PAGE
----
Helping your child or children to eat healthy in school, at home or out to eat can be challenging. With so many options and portions this can be a task.
We spoke with Tracy Martin-Turgeon of The Children’s Workshop for the following tips:
You can start early when you first introduce your child to food. Don’t give them sweets first. These are the taste buds that develop first. If your child tastes sweets first, chances are that broccoli is not going to be as tasty. Give your child a variety of vegetables first before introducing the sweeter things.
If you are past this stage; no worries. Here are some tips on eating out, dinning at home, and some snacks that are still healthy for that picky eater.How to make healthy choices while eating out?
- Try to make sure your child has all the main food groups on their plate. Most restaurants will have a vegetable option.
- Try not to order a bunch of picky foods before the dinner. Your child will fill up on this and not eat the healthy food.
- Many children will not eat a full meal. Try ordering a couple of extra sides that you know your child likes and share your main plate with them. Giving them a chance to try something new and also saving money.
- Talk to your child about ordering milk, only ordering a plate of fries to share with everyone, or ordering a side salad with their meal. Leading by example also goes a long way to heathy eating.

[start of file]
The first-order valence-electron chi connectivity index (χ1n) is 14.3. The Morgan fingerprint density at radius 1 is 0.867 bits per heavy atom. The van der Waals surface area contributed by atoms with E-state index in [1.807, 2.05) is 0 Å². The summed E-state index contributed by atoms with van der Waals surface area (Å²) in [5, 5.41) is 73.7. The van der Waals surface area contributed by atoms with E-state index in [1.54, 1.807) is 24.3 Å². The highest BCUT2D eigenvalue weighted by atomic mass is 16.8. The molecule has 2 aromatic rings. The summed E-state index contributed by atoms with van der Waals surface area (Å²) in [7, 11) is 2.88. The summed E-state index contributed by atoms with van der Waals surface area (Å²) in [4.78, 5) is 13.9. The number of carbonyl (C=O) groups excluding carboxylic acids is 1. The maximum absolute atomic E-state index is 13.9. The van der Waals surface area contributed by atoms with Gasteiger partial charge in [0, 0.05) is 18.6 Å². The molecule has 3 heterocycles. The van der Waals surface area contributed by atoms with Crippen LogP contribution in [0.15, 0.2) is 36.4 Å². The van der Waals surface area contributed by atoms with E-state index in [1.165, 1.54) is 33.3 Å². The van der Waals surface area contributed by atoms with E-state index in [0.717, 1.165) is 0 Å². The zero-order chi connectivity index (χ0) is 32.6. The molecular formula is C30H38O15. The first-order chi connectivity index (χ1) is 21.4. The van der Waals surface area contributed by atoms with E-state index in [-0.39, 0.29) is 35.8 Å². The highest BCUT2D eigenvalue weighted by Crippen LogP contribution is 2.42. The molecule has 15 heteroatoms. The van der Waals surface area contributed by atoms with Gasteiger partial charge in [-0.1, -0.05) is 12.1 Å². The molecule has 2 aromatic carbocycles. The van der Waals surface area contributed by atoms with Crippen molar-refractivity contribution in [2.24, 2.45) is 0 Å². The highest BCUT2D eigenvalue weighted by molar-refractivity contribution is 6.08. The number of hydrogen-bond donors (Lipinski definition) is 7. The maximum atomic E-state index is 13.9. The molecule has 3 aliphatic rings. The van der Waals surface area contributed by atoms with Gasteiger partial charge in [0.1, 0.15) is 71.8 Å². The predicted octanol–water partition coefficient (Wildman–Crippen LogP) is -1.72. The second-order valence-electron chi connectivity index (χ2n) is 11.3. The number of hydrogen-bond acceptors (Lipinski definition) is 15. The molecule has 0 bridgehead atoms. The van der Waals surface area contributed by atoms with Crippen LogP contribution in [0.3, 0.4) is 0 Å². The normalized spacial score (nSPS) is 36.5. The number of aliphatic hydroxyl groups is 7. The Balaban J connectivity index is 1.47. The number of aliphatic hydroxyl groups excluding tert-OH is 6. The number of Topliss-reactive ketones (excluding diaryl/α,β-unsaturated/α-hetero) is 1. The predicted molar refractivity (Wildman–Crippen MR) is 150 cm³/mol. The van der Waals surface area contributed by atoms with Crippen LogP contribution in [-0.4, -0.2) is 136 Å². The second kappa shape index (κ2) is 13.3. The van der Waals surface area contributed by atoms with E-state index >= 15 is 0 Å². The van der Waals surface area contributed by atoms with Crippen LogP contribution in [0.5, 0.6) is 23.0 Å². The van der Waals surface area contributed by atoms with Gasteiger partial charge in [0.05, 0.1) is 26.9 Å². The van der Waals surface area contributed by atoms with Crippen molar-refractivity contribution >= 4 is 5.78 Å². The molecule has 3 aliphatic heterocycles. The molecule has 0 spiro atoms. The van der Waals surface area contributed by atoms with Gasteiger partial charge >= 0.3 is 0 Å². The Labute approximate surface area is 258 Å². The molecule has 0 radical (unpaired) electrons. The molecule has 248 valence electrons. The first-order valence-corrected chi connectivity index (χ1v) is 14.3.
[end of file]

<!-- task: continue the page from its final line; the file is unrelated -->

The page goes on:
With school in session snacks are big on the list. When kids come home they want a snack. Try to think of snacks as mini meals. Pick from the food groups.
- String cheese and crackers. Grains help your child to feel fuller longer.
- Raw vegetables with low fat yogurt.
- Carrot sticks with peanut butter or with celery
- Apples and cheese.
Remember a snack is a snack and not your main meal. Stick to it as a snack and do not give your child a full bag of chips or continue to fill their plate. This will then not be a healthy snack.Dining in at home:
Getting your child to eat healthy at dinner can sometimes be a task. Some children just do not eat vegetables. There are many recipes that you can add vegetables into and your child would not know. You can add cauliflower or butternut squash to mac and cheese. You can also puree carrots and add them to a red spaghetti sauce. You want to give your child options such as a fruit, vegetable, grain, dairy and so on. It doesn’t have to be a lot of small portions.
Choosemyplate.gov has ideas and recipes for you to choose also. Have your child also pick some sides for dinner and if able have them help make it. When your child is part of the process of picking foods they are more apt to try different foods and learn how to eat better and healthy.
Resources: Myplate.gov and Dairy council.